Construction Planning Equipment And Methods Free Download Pdf
Where the word construction planning comes into play is when a new building is about to be constructed. For planning of this kind, planners look at the project from afar and work to define the scope of the project, start to finish. In fact, one of the main reasons why construction planning helps to save time and money is that the project is defined much earlier. This means that all areas that have to be planned, such as the budget, design, and approvals, can be done before the project begins. This doesnt mean that the project has to be a scaled-up version of a past project, but rather that the overall project should follow the same plan that the owner wants.
Finally, the construction planner must organize the site. A failed project may be the fault of the construction company, but it may also be the fault of the construction site. The construction site must be organized in such a way that the work will go smoothly. This means assigning responsibility for various aspects of the project to the appropriate people, determining how supplies are to be delivered to the site, and ensuring that the right equipment will be available at the right time. A site is never ready to start the project if the right people and equipment are not at the site, and this should be apparent to the planner. By the same token, the construction site cannot begin construction until the necessary plans and permits are approved.
Most of these cost and time factors in construction planning are invisible to the general contractor. And in fact, the owner who hires the general contractor will not be involved with the construction planning process as a matter of course. However, if there is a problem with a project, the contractor will require the planner to solve it for him. If the planner thinks that the budget is too high, the owner will blame the planner for being too difficult or for not accomplishing the project for less money. The owner, not the construction planner, is ultimately responsible for everything that happens on a construction project, and therefore if the owner is not consulted, they can agree or disagree with the solution proposed.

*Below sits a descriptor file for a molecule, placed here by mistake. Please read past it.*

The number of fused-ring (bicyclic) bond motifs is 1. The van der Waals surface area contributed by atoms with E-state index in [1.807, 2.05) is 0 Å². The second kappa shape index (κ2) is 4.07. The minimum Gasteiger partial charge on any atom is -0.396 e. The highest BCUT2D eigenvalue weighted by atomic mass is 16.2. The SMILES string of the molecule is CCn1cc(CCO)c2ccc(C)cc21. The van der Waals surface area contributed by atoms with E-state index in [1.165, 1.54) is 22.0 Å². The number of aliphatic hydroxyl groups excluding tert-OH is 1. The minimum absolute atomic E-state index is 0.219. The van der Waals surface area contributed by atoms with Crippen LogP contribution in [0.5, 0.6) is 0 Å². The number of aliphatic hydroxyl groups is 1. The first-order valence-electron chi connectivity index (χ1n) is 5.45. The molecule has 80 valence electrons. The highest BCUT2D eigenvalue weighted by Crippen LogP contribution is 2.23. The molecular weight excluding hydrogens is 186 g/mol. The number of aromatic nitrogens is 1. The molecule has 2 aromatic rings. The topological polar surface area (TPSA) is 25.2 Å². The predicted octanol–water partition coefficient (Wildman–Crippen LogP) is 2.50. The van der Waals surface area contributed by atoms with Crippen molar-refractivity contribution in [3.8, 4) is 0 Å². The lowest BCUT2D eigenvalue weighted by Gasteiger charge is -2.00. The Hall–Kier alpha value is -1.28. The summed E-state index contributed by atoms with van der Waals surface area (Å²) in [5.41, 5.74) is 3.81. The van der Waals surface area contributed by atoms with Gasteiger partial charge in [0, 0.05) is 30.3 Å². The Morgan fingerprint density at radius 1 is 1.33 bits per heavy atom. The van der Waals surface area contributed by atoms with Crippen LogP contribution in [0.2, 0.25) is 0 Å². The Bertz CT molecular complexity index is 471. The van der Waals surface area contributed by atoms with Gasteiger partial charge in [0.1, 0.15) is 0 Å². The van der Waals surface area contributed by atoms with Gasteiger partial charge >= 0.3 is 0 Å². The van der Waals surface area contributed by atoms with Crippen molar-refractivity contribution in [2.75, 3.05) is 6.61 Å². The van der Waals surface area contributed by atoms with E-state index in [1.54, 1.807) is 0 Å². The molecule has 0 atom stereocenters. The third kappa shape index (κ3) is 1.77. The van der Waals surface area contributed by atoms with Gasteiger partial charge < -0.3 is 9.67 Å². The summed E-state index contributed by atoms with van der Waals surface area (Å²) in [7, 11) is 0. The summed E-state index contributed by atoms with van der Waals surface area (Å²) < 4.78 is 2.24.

The purpose of this handbook is to provide a basic understanding of the fundamental concepts and approaches required for the construction of buildings, and to facilitate their planning, permitting, design, and management. This handbook is not intended to be an exhaustive review of the entire field of construction management. It contains a collection of all the appropriate sections and chapters of any such book, making the book suitable as a reference manual, and also as a handbook. Much of what is described here is applicable to virtually all building types, and thus is useful for students of architecture and interior design as well as others.
Phase-by-phase planning follows the master plan. You define a milestone as the outcome for a key concept or project, and you agree with the client on a list of milestones. Your work is then organized around these milestones, and you create a specific plan, which you present to the client and their representatives. You may revise these plans as often as necessary. One final stage is the construction phase, in which work continues around the clock under the direction of a project manager.
Many construction companies define a project in terms of milestones, each with its own timetable and budget. The milestones in a project include some events that are outside of your control, but they serve as a good benchmark for designing the project. For example, the project might specify that it take 10 months to build a swimming pool, and you have no control over whether construction-related equipment repairs are made in the 9th month.